I’ve been thinking about silence recently. It all started when I saw this article on the BBC Website: The glories of being quiet.
Silence is a magical thing. I can recall a handful of times when I’ve experienced it. The most vivid memory is from a walking holiday as a teenager. A small tarn in the Lake District. No breeze. We were in a slight dip and there were no people.
The absence of sound made me stop in my tracks. It was immediately obvious and incredibly powerful. Different from the usual peace and quiet you get in the hills. It’s really stuck with me.
But, it’s not silence I usually seek.
Unless you are in Antarctica, or perhaps a vacuum, you are unlikely to experience a complete lack of sound. That’s no bad thing. The soundtrack of the countryside is one of the finest symphonies you’ll hear. It got me thinking of my favourite sounds of the countryside. This is what I came up with:
- Gentle breezes
- A sheep’s distant “baaaaaaa”
- The dawn chorus
- Water lapping over rocks in a nearby stream
- The gentle hum of a jet at 35,000ft
- The call of a buzzard soaring on the thermals
- The “rrrrrrrrr” of an elusive woodpecker tapping its beak on bark
All pretty soothing stuff…
What you need, then, is stillness. The modern workplace isn’t built for this. Even if you are alone in the building, there’s always the white noise of the air-conditioning or the electric hum of a photocopier. You need to get outside to find stillness and that’s getting more difficult in our cities. That means the countryside. The perfect excuse for you to go exploring further afield this weekend.
I was encouraged to read the findings in the BBC article about silence relieving stress. That’s one reason we feel so good after a day in the mountains. It’s that absence of ‘chronic noise’ which is the key ingredient. It releases tension and gives us time to think.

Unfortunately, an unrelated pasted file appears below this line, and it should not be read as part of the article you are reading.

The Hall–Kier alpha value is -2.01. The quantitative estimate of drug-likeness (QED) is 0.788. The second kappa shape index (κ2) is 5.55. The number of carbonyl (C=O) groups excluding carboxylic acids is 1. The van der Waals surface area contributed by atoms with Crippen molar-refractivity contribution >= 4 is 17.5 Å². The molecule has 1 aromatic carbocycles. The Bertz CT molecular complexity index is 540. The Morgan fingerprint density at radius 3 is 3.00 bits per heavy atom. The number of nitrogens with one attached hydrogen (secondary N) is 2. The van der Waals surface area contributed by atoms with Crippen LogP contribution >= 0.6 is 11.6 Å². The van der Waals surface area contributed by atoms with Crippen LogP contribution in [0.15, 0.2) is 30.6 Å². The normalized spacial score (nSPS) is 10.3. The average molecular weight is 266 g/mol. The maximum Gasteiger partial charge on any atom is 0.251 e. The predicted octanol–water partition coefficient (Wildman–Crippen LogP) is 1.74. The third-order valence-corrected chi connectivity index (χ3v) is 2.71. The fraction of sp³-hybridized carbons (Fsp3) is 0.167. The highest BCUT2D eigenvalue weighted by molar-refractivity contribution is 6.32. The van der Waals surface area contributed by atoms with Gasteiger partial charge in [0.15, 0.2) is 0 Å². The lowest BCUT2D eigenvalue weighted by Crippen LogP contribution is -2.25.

It’s no coincidence that after weeks of thinking of a name for my website, the answer came to me whilst out walking. It’s the stillness that unlocks your creativity. Imagine if employers were willing to allow people to get outside more. We’d cut down meeting times significantly!
I also liked the mention of silence being a powerful tool in conversation. In meetings, I’ve always liked the notion of it’s better to keep your mouth shut and appear stupid than to open it and remove all doubt. I’m sure we can all think of people we wish would follow this adage.
So, there are lots of benefits to introducing more silence in our lives. It takes practice but the outdoors offer a springboard into reaping the rewards of stillness. By getting away from the stresses of the city, ignoring electronic devices and really tuning into the stillness of the countryside for a few hours, you’ll naturally start to unwind.
The more of this you do, the more you’ll start to prioritise moments of stillness during the working day too. Far from being a distraction, it’s like pressing the reset button, allowing you to get back in the ring and produce some of your best work.
And where is this mystical place in the Lake District where you can experience true silence? Well, I’m not prepared to give away that secret. You’ll need to get out there and find it for yourself.